|Year : 2010 | Volume
| Issue : 4 | Page : 586-590
|Mongrelised genetics of H1N1 virus: A bird's eyeview
C Nagarathna, BS Shakuntala, HK Navin, Viral Pravin Maru
Department of Pedodontics and Preventive Dentistry, RajaRajeswari Dental College & Hospital, Mysore Road, Kumbalgodu, Bangalore, Karnataka, India
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|Date of Submission||25-Dec-2009|
|Date of Decision||25-Mar-2010|
|Date of Acceptance||02-Sep-2010|
|Date of Web Publication||24-Dec-2010|
| Abstract|| |
H1N1 influenza, also known as "novel H1N1 virus" has led to a "global outcry." This virus is more virulent when compared with other seasonal flu viruses. Virulence may change as the adaptive mutation gene increases within the virus. A study at the US Centre for Disease Control and Prevention published in May 2009 found that children had no preexisting immunity to the new strain as they showed no cross-reactive antibody reaction when compared with adults aged 18-64 years, who showed a cross-reactive antibody reaction of 6-9% and older adults with 33% immunity. This review article depicts H1N1 virus, its virulence with genetic evolution potential and preventive protocol for the dental professionals. This would allow us to comprehend the changes in the disease process and contribute in its prevention as "prevention is better than cure."
Keywords: H1N1 virus, immunity, mongrelised genetics
|How to cite this article:|
Nagarathna C, Shakuntala B S, Navin H K, Maru VP. Mongrelised genetics of H1N1 virus: A bird's eyeview. Indian J Dent Res 2010;21:586-90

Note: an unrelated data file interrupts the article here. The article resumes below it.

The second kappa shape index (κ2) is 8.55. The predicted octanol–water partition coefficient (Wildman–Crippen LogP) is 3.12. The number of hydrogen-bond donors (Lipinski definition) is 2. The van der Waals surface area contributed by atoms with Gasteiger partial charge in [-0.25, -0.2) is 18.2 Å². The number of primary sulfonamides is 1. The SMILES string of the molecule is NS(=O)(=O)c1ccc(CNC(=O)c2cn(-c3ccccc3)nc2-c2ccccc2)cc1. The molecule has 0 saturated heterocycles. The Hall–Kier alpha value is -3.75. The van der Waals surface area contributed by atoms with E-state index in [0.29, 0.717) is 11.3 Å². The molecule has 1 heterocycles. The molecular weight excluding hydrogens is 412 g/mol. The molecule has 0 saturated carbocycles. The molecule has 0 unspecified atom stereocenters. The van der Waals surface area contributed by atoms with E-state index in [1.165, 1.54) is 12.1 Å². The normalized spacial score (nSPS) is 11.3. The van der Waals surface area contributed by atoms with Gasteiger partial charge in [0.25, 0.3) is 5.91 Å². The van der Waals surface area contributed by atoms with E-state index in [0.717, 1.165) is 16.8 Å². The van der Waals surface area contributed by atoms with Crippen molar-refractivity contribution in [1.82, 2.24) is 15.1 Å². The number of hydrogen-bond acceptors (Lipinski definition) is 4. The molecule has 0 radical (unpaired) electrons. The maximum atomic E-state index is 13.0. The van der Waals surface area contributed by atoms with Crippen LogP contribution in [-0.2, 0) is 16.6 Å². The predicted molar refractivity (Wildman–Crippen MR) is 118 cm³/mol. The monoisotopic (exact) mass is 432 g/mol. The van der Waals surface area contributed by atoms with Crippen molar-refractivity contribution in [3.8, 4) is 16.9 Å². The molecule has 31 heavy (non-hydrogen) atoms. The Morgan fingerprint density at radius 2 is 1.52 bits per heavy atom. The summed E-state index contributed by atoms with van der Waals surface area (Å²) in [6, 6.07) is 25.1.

With the new H1N1 virus continuing to cause illness, hospitalizations and deaths the world over, it is wise for us to stay informed about its genetic evolution, which made it highly virulent, and practice standard precautions to protect ourselves and our patients as this pandemic evolves.
|How to cite this URL:|
Nagarathna C, Shakuntala B S, Navin H K, Maru VP. Mongrelised genetics of H1N1 virus: A bird's eyeview. Indian J Dent Res [serial online] 2010 [cited 2020 Apr 2];21:586-90. Available from: http://www.ijdr.in/text.asp?2010/21/4/586/74235
H1N1 infection is a respiratory disease of type A influenza virus that causes regular outbreaks in pigs (swine). It is a new subtype of the "A" strain, known since 1918,.  Every virus has eight genes and the strains of flu virus jump from one species to another without any genetics or with reassortment of the eight genes (antigenic shift). 
| Genetic Evolution|| |
The following description explains how the influenza A (H1N1) virus genetically evolved from 1918 to 2009 with respect to virulence [Figure 1].
- 1918 Spanish influenza - simultaneous appearance in humans and swine. In the spring of 1918, the first wave of the virus emerged in humans, beginning in the United States and sweeping through Canada, Europe and Asia. It is thought that in the summer the virus mutated or reasserted with avian influenza virus, whose origin is still unknown, creating an even more virulent strain of the virus. As a result, a violent wave of disease swept through the world in the fall. At the same time, a virus was infecting swine, causing a disease strikingly similar to the disease seen in humans infected with influenza A H1N1. After the pandemic disappeared in humans, the viral disease was seen in swine seasonally for many decades.